Graduating from high school is something that usually happens once in a lifetime. It is a feat that is accomplished only with the aid of support systems. Pathways to Education is a Canadian program that provides a “comprehensive set of academic, financial and social supports to youth.” They operate on a four pillar model: academic support, social support, financial support, and one-to-one mentoring and support. Pathways targets and removes every barrier between their students and graduation.They support their kids practically and creatively. In the past, they have sent kids on a tour of Ivor Wynne Stadium  to show them that they don’t have to necessarily be athletes to be involved in interesting industries. Their goal was to “light a fire under the students and motivate them to find a career that they want.”This unique program has reduced high school drop-out rates by over 70 per cent and increased the rate at which youth go on to college or university by as much as 300 per cent.

Pathways is a program that benefits everyone. The Coordinator of Student Parent Support Workers, Brian Ledgerwood, explains. “What we find with high school dropouts, [is] that they spend more time on employment insurance systems [and] spend more time using the health systems,” he explains. “For every dollar invested in Pathways, society [is saved] $24.”

One of Pathways’ success stories  is Grade 11 student, Ashley Fleury-Daly. Ashley was born in New Brunswick and moved to Hamilton at a young age. When she started grade 10, she struggled to earn credits and demonstrated poor attendance in both high school and Pathways. “I started blowing off school,” Ashley admits. She would keep assuring herself, “I’ll go tomorrow.”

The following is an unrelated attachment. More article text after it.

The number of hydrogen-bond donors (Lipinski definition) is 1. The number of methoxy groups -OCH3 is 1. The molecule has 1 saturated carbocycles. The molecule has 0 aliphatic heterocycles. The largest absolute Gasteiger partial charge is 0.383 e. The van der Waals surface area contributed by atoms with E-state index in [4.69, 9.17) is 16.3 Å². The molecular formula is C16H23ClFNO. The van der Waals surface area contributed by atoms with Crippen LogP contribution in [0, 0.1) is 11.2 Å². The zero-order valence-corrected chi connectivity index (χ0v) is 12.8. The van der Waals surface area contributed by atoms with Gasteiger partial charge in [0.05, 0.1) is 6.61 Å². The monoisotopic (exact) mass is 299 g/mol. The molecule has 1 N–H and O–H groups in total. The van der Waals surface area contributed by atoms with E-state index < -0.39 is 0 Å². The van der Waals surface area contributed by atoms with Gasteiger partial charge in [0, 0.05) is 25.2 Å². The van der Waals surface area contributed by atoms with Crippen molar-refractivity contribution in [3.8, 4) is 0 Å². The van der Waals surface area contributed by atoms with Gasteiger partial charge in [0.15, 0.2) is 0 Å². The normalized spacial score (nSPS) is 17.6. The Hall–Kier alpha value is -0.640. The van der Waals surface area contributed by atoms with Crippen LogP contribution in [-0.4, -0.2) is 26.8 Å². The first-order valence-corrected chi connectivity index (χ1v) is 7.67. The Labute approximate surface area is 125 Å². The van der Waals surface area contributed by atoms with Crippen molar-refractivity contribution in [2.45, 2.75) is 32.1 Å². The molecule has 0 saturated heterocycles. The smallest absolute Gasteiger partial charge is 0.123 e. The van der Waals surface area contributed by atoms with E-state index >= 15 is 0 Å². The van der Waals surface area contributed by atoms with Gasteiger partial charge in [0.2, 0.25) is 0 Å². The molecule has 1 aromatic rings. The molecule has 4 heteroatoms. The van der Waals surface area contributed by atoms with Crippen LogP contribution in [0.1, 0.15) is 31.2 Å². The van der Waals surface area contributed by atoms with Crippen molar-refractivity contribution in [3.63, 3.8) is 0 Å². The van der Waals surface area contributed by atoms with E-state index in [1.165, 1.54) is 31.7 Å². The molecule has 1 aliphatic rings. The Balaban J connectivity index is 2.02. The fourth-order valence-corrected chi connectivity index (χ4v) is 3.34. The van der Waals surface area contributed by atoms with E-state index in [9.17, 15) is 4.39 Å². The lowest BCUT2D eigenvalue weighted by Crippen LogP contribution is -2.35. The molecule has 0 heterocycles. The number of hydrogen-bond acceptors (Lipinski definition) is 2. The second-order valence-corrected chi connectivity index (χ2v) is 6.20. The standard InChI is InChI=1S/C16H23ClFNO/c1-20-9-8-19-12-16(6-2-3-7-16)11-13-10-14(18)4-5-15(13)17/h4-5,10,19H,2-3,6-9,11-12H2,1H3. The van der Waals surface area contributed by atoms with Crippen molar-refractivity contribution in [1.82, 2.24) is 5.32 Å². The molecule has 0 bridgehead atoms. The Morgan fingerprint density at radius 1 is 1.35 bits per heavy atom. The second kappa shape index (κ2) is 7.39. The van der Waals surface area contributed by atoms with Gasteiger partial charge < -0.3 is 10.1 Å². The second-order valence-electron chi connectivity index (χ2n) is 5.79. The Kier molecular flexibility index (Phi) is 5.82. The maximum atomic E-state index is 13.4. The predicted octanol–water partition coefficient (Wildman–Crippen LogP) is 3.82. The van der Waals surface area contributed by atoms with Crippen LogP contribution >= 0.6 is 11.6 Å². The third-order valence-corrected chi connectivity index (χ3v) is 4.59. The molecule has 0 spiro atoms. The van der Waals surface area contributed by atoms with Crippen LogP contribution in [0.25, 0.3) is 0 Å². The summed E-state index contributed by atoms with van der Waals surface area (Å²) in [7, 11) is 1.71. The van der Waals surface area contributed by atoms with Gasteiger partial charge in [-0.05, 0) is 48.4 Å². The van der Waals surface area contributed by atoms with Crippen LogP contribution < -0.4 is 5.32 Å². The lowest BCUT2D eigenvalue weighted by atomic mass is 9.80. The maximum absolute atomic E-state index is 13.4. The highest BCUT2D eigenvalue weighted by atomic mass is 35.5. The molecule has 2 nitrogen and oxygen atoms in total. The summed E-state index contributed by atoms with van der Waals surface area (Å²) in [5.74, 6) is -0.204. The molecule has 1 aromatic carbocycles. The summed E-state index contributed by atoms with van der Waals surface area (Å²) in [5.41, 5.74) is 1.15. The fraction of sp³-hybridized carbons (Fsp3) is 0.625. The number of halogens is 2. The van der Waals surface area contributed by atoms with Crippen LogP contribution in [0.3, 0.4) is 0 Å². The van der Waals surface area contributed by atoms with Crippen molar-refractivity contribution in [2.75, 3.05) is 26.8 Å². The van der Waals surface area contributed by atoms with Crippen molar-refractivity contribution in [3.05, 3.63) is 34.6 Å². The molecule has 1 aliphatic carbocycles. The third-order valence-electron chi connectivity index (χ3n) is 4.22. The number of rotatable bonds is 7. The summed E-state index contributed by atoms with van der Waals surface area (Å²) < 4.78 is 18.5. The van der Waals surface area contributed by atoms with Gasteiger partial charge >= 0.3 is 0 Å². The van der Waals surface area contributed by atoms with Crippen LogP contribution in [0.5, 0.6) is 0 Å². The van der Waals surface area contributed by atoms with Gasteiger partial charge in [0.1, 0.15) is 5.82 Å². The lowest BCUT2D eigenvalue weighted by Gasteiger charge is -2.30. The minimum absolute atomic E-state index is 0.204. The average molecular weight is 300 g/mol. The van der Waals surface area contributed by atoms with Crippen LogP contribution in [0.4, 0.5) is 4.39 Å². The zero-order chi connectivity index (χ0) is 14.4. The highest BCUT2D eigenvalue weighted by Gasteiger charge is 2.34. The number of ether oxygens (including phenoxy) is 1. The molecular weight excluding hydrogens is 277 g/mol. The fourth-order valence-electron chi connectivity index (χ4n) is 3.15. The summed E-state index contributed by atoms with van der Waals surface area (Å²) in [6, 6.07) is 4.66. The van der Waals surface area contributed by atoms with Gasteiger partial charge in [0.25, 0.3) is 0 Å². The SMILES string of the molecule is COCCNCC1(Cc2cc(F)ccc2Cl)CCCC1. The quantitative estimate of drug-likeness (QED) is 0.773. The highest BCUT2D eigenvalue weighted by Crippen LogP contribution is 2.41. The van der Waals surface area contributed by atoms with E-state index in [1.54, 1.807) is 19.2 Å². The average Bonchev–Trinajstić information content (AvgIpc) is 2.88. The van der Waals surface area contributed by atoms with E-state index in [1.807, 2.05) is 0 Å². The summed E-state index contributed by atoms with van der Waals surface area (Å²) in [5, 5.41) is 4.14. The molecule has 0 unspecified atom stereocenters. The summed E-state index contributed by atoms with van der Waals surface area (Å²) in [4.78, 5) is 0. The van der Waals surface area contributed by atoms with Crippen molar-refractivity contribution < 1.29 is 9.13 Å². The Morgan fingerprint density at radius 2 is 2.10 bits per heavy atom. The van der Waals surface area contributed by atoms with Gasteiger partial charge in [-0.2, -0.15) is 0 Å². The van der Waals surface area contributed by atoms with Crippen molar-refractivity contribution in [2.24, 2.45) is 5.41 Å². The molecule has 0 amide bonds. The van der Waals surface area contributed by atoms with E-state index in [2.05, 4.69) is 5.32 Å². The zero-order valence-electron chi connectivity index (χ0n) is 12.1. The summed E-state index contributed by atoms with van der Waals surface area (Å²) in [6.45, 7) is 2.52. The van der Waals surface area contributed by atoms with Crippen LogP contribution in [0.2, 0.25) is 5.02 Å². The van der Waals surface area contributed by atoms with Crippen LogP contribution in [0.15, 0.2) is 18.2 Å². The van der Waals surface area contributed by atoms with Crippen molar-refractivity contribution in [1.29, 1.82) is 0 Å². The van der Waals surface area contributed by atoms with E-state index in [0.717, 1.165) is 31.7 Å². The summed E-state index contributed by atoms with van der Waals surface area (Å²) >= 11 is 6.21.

Fortunately, Ashley was able to turn this behaviour around. “Someone came up to me and gave me an invitation to Pathways,” she recalls. “[They] told me, ‘you can pass your classes’.”

She credits Pathways programming and their focus on tutoring for helping her to improve her attendance and achieve a greater credit accumulation. Ashley’s mentor strongly encourages her to go to class, reminding her that she needs to go in order to get her credits. “[She] keeps in touch with [my] teachers to make sure I’m doing okay,” Ashley says, “[and] makes sure everything is going okay at home and Pathways.”

Now, at age 18, Ashley juggles her schoolwork while also handling the responsibility of babysitting her five siblings. She is considered a shining example of what this program can do for youth. “Graduating high school is an accomplishment,” she says. “You want to have that feeling.”

Pathways’ 5-year initiative, Graduation Nation, is asking all Canadians to step up and recognize someone who helped them on their journey to graduation. Get involved by posting a tribute to someone special on Pathways’ Facebook page. To find out more about this program, go to www.pathwaystoeducation.ca.

I am Hamilton-born and raised, and proud of it. I have had a passion for writing since I was a small child, when my father and I would rewrite Stephen King novels as bedtime stories. I spent my awkward adolescence writing fan fiction about Conan O'Brien; I have since graduated on to writing stand up comedy, still about Conan O'Brien. In the fall, I will be going to McMaster University for Communication Studies, where I plan on applying my hopefully entertaining voice to every imaginable medium.

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